Through open mic performances, members of Oshawa’s arts community were able to experience “a love and a connection that is overwhelming.”
That’s the opinion of Cora Reid, host of the open mic event and founder of EPEC (Experience Pure Energy Connections), who says she made those connections with artists, including members of Spoken Weird, at The LivingRoom Community Art Studio last month.
The small studio in downtown Oshawa was filled with a couple dozen poets, musicians, storytellers and members of the community.
Throughout the evening performers shared their personal stories and struggles through song and poetry to a room of complete strangers. Despite the different walks of life stepping through the door, the room held a sense of unity and belonging.
Sid MacIsaac, founder of the spoken word poetry group Spoken Weird in Oshawa, became addicted to the adrenaline of performing their poetry.
“It’s like dancing with just your chest and just your heart. I feel so anxious when I’m up there. I hate that I love to do this,” they say. Through Spoken Weird, MacIsaac hopes to provide an outlet for those to express their hardships.
“A lot of the stories I just came in for really…connected with me,” says Heather Ballantyne, guest to The LivingRoom. “I have been a nomad my whole life. I have never come across this space where there is so much acceptance and love and understanding and [a] genuine feeling of community,” she says.
Kathleen Finely shared The Goose Story by Dr. Harry Clarke Noyes. Finely connected the story of teamwork and belonging to the dynamics of The LivingRoom.
“This says so much to me about what this space is, about the community that it offers all of us,” she says. “I always wanted to fly with the flock. I was always falling to earth. [I] wanted to be found…to be guided. All I ever wanted was to be in the group. So I’m here in this space, and maybe I will find it.”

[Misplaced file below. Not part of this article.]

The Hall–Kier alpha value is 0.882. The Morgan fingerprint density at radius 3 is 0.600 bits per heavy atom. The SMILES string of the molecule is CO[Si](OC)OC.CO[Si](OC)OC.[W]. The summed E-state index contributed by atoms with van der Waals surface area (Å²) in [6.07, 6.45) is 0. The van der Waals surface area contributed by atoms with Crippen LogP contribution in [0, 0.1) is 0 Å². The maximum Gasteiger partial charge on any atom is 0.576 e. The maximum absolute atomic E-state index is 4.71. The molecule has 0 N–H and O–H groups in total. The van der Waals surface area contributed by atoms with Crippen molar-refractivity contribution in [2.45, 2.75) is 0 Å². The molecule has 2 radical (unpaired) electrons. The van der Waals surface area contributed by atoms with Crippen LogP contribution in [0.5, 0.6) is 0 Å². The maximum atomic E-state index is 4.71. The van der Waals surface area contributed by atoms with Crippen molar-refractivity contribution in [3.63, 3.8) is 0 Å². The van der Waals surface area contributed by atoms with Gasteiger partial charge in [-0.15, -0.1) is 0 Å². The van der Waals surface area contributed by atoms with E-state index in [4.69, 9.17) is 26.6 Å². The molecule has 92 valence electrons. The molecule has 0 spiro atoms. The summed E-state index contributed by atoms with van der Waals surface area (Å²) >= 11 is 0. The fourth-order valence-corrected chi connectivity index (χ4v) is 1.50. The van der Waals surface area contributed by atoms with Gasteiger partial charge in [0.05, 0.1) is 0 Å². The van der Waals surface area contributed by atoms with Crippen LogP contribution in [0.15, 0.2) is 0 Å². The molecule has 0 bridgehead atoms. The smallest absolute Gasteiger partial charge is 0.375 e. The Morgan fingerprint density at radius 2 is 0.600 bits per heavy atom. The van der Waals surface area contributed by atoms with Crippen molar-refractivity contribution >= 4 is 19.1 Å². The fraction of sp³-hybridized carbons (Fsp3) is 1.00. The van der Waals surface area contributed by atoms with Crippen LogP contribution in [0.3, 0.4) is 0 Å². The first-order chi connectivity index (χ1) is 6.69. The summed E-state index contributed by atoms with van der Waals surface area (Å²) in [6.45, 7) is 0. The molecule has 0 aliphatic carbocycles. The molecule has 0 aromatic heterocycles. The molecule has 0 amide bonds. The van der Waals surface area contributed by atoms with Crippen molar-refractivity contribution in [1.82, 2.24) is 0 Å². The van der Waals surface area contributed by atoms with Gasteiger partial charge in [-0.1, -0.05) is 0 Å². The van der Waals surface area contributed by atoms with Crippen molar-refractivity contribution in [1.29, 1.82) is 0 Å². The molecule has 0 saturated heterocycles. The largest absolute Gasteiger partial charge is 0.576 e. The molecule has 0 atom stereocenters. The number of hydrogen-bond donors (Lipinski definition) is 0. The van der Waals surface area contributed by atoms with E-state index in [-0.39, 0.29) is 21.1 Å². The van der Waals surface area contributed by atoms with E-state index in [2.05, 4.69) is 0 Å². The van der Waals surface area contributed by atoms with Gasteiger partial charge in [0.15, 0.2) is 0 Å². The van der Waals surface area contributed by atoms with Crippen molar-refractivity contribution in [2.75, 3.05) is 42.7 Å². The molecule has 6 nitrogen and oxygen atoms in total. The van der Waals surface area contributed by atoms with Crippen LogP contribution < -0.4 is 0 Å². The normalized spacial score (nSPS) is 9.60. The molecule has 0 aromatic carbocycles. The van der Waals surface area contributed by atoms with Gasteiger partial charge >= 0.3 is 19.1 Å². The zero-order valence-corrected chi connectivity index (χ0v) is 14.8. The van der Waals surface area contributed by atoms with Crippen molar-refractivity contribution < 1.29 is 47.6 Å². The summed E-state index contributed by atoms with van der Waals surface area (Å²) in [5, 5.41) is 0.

Reid believes the world would not thrive without artists.
“We’re world changers, we’re the ones that…are able to express what people are afraid to say, afraid to feel and afraid to think,” she says. “When you embrace that, you realize how special and unique you really are.”
Witnessing the raw performances brought tears to Reid’s eyes.
“I didn’t intend to be emotional. Every person’s story has touched me on a level…I just thought I was the only one,” says Reid, her voice cracking.
Reid used to go through life thinking she was the only one to have ever felt abused, mistreated and marginalized. The connection she felt to each performer was unreal.
“Here’s a group of artists, beautiful people, that have all been through the same thing. I’m feeling you on such a level that it’s overwhelming, and I’m feeling a love and a connection that is overwhelming,” says Reid.
Reid hopes to see the art community having a greater impact in Durham Region. Reid wants to show “the politicians…the police officers… the teachers that this is what it’s all about. It’s about being inclusive; it’s about accepting people. There’s a lot our community can learn from this,” says Reid.